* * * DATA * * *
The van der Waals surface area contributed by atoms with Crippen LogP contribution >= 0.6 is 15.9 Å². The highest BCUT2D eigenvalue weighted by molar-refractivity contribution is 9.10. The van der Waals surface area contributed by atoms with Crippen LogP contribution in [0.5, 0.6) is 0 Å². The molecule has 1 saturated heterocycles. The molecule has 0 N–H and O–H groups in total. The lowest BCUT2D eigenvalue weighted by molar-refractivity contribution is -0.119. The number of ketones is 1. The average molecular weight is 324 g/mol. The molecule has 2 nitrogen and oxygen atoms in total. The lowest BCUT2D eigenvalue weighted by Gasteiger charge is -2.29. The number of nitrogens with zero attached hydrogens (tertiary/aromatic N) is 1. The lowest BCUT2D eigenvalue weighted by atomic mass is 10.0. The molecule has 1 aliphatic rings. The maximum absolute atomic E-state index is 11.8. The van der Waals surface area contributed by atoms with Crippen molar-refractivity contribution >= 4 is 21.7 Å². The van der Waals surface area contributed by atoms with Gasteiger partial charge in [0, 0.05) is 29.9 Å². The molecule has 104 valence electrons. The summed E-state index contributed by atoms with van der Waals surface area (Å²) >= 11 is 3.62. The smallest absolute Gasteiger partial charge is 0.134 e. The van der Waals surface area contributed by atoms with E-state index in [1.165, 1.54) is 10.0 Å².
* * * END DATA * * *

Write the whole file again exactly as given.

The van der Waals surface area contributed by atoms with Crippen LogP contribution >= 0.6 is 15.9 Å². The highest BCUT2D eigenvalue weighted by molar-refractivity contribution is 9.10. The van der Waals surface area contributed by atoms with Crippen LogP contribution in [0.5, 0.6) is 0 Å². The molecule has 1 saturated heterocycles. The molecule has 0 N–H and O–H groups in total. The lowest BCUT2D eigenvalue weighted by molar-refractivity contribution is -0.119. The number of ketones is 1. The average molecular weight is 324 g/mol. The molecule has 2 nitrogen and oxygen atoms in total. The lowest BCUT2D eigenvalue weighted by Gasteiger charge is -2.29. The number of nitrogens with zero attached hydrogens (tertiary/aromatic N) is 1. The lowest BCUT2D eigenvalue weighted by atomic mass is 10.0. The molecule has 1 aliphatic rings. The maximum absolute atomic E-state index is 11.8. The van der Waals surface area contributed by atoms with Crippen molar-refractivity contribution >= 4 is 21.7 Å². The van der Waals surface area contributed by atoms with Gasteiger partial charge in [0, 0.05) is 29.9 Å². The molecule has 104 valence electrons. The summed E-state index contributed by atoms with van der Waals surface area (Å²) >= 11 is 3.62. The smallest absolute Gasteiger partial charge is 0.134 e. The van der Waals surface area contributed by atoms with E-state index in [1.165, 1.54) is 10.0 Å².